Lives in Limbo – Asylum Seekers in Ireland

 

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A section entitled “Lives in Limbo” on the The Irish Times website details the lives of migrants (asylum-seekers) residing in Ireland’s direct provision centres. It contains information on these centres and the current situation of those residing in direct provision. It states that the average time a person resides in direct provision in Ireland is three years and eight months. Also, Ireland has one of the lowest acceptance rates for asylum seekers in Europe.

The most gripping aspect of “Lives in Limbo” are the photographs of migrants, the photographs of living spaces, and a series of short, but gripping interview videos. Providing public access to photographs and videos of these migrants literally puts a face on the often abstract concept of asylum. The videos provide heart-rending accounts of life in direct provision. These people speak about not being allowed to work, mental health issues, and the lack of space, privacy, and independence. Most especially concerning are the video accounts of children who are faced with uncertainty on a daily basis. The children speak quite eloquently about not living in a “normal” home environment and about how they do not have space to play with friends or to study for school.

The Irish Times also published a map of the location of these centres in Ireland. In 2013 there were 34 centres with a capacity for 5,000 residents. A link is also provided to the Asylum Archive, which lists these centres and contains photographs of the buildings.

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“Lives in Limbo” concludes with links to articles that were published in the Irish Times on various aspects of this topic. Of significant interest are “How asylum became a business” and “Could direct provision be the subject of a future government apology“. This month, the Irish President Michael D. Higgins criticised direct provision accommodation in Ireland, stating: “The system of Direct Provision by which they [asylum seekers] are put in to places of accommodation and may remain there for eight to ten years is totally unsatisfactory, almost in every aspect of it.”

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Map of the Mexican-Origin Population in the US

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The Economist has published a map depicting the current location of the Mexican-origin population in the US. This map is intriguing and enlightening as it also charts the 1848 border between Mexico and the US. Following the 1848 war, Mexico agreed to surrender half of its territory to the US. This included the present-day states of Arizona, California, Nevada, New Mexico, Utah, and Texas (and parts of several other states).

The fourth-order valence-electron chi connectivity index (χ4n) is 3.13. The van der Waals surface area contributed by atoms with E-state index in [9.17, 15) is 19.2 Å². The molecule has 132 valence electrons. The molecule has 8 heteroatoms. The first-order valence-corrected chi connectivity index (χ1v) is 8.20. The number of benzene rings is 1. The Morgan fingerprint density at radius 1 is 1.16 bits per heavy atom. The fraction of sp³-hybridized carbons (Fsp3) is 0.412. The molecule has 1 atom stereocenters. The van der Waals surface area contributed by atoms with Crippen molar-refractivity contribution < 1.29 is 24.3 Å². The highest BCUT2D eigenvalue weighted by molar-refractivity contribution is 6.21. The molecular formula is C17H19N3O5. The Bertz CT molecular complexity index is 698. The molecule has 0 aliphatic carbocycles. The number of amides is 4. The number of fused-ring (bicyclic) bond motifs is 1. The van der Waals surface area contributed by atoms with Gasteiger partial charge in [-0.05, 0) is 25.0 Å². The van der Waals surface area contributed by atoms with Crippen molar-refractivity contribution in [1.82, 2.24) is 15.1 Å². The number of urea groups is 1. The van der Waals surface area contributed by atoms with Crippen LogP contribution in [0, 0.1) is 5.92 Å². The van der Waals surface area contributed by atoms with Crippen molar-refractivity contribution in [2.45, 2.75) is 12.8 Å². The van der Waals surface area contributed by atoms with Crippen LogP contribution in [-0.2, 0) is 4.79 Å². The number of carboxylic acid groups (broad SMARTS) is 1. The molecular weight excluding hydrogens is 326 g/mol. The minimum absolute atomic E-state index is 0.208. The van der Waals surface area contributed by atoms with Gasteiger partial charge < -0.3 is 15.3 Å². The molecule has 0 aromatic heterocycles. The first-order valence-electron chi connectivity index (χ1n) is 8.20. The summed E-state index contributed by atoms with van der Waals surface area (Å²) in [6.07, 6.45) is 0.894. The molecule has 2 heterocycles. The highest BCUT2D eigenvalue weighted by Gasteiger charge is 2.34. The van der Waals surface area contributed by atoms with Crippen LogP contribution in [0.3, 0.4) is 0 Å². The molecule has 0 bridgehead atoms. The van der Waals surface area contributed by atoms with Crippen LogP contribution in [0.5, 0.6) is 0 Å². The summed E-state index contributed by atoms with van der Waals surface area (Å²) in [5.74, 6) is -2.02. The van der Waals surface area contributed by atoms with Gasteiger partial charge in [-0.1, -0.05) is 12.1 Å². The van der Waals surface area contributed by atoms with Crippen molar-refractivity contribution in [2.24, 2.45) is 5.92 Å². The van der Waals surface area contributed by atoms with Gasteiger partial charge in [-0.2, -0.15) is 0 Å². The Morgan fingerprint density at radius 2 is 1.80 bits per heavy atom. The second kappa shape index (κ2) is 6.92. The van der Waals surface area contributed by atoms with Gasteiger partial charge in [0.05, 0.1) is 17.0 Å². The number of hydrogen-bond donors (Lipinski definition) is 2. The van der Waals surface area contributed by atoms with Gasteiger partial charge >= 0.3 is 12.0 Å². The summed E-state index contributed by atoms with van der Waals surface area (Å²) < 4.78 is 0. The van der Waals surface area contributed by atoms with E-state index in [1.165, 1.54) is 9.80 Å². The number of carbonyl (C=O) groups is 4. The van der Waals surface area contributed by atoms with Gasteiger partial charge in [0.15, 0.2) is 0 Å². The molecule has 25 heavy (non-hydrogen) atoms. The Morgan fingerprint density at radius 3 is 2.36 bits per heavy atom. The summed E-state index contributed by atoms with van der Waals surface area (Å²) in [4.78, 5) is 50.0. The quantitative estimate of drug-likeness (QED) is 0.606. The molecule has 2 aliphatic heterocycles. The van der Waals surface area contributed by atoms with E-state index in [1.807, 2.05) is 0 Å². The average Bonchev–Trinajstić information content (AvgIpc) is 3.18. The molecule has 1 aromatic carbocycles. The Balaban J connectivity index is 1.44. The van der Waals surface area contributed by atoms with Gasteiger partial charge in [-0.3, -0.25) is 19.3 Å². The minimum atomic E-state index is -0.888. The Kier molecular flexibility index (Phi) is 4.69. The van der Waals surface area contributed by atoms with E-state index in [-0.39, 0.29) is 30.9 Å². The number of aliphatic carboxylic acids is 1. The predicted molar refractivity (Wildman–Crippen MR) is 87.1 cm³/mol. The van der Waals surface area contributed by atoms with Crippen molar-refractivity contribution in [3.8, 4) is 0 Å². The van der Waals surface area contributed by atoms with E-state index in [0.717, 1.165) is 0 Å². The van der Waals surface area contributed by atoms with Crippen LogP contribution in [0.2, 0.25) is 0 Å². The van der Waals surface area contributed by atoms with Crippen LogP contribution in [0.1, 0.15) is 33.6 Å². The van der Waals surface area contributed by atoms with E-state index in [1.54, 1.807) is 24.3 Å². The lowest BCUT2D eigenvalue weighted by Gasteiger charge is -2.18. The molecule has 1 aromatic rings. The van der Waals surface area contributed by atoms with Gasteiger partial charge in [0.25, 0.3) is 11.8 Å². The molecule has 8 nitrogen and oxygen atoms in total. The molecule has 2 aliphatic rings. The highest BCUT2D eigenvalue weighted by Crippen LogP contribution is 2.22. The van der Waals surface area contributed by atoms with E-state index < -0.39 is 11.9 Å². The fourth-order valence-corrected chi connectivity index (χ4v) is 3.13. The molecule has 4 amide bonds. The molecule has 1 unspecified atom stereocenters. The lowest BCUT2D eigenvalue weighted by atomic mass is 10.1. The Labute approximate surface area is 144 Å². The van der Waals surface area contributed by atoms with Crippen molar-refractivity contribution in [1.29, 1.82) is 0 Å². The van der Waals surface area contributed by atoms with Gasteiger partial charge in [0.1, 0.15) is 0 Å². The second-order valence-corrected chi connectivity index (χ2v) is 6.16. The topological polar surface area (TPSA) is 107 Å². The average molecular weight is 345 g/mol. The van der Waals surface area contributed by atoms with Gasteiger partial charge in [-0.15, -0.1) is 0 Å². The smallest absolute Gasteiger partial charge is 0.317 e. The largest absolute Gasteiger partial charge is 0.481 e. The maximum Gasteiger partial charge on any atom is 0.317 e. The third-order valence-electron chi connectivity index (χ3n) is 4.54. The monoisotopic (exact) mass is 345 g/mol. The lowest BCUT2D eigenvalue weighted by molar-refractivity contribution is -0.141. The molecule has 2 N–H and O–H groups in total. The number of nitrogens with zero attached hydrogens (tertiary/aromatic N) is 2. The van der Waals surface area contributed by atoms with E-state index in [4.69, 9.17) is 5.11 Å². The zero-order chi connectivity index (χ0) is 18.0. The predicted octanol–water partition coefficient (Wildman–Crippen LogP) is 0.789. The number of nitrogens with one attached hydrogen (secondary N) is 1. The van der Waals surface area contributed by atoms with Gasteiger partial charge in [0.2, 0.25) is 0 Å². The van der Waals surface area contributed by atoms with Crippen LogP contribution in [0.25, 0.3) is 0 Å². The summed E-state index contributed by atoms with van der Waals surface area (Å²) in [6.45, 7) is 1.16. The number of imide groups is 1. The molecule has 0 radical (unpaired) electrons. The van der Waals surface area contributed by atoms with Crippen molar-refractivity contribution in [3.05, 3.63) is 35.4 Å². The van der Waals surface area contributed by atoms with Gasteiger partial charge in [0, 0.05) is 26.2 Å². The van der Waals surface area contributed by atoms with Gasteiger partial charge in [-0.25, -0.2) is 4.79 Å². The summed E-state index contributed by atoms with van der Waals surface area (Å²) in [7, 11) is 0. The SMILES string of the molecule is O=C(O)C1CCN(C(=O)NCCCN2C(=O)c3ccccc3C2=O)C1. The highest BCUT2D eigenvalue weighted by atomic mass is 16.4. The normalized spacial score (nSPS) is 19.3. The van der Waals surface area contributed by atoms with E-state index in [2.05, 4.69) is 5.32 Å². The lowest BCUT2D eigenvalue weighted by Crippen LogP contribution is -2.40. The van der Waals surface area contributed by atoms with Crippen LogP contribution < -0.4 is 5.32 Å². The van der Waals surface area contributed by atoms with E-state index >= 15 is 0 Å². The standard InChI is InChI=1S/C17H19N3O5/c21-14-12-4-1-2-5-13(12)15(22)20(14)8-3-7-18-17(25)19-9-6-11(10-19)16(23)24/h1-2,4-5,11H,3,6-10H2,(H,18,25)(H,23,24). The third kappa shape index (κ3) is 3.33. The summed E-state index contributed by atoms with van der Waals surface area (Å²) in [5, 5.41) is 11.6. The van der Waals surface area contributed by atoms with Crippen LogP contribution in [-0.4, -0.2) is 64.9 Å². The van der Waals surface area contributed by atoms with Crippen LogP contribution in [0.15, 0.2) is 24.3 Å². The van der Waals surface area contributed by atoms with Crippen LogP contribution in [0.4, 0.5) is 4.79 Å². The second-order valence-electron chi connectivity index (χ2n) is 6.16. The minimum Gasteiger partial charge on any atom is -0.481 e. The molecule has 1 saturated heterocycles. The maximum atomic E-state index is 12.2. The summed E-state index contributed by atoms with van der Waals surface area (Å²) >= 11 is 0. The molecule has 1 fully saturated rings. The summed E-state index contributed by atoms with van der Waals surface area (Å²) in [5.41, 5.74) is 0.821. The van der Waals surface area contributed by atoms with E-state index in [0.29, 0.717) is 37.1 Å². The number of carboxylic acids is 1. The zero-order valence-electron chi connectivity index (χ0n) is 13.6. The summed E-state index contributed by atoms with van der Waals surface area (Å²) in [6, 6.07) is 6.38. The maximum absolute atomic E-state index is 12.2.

Although the political border between these two countries changed 166 years ago, the population of those of Mexican descent living in these areas has remained high – this of course includes recent arrivals, but also includes those that can trace their origins back to before the “new” border was enforced. In many ways this map reveals the constructed nature of borders and reminds us that the historical context of any present-day issue is vital to a full understanding of a given situation. 

 

 

Map of Places of Detention in Europe

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Recently, the group European Alternatives discussed an important map compiled by Migreurop. This map documents places of detention for migrants who do not have official permission to reside/work in European countries. Migreurop have undertaken this research, as there are no official records of these locations.

The most striking element of this map is the sheer number of places that are used to detain migrants. Furthermore, between 2000 and 2012 the number of detention centers increases from 324 to 473.

From the map, it appears that migrants in Ireland, who do not have permission to be in the State, are detained in prison facilities. The main area of detention is the Dublin region, where five prisons are utilized. Four prisons are identified for the rest of the country. It must be noted that these detention centers/prisons are different from “direct provision” centers (former nursing homes, hotels, army barracks, and holiday villages) where those claiming asylum reside. It is also evident from the map that the approach in the UK is quite different from Ireland, as migrants in the UK are detained in designated “camps for foreigners” and not in prisons.

Mapping “illegal”/irregular migrtaion

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The International Centre for Migration Policy Development (ICMPD) has developed an Interactive Map of Migration (I-Map), available here. This site maps irregular and mixed migration patterns from African countries to Europe. One must be mindful of the agenda of this organization, but it provides a useful tool for understanding the broader context of migration to Europe and could be used as a teaching aid.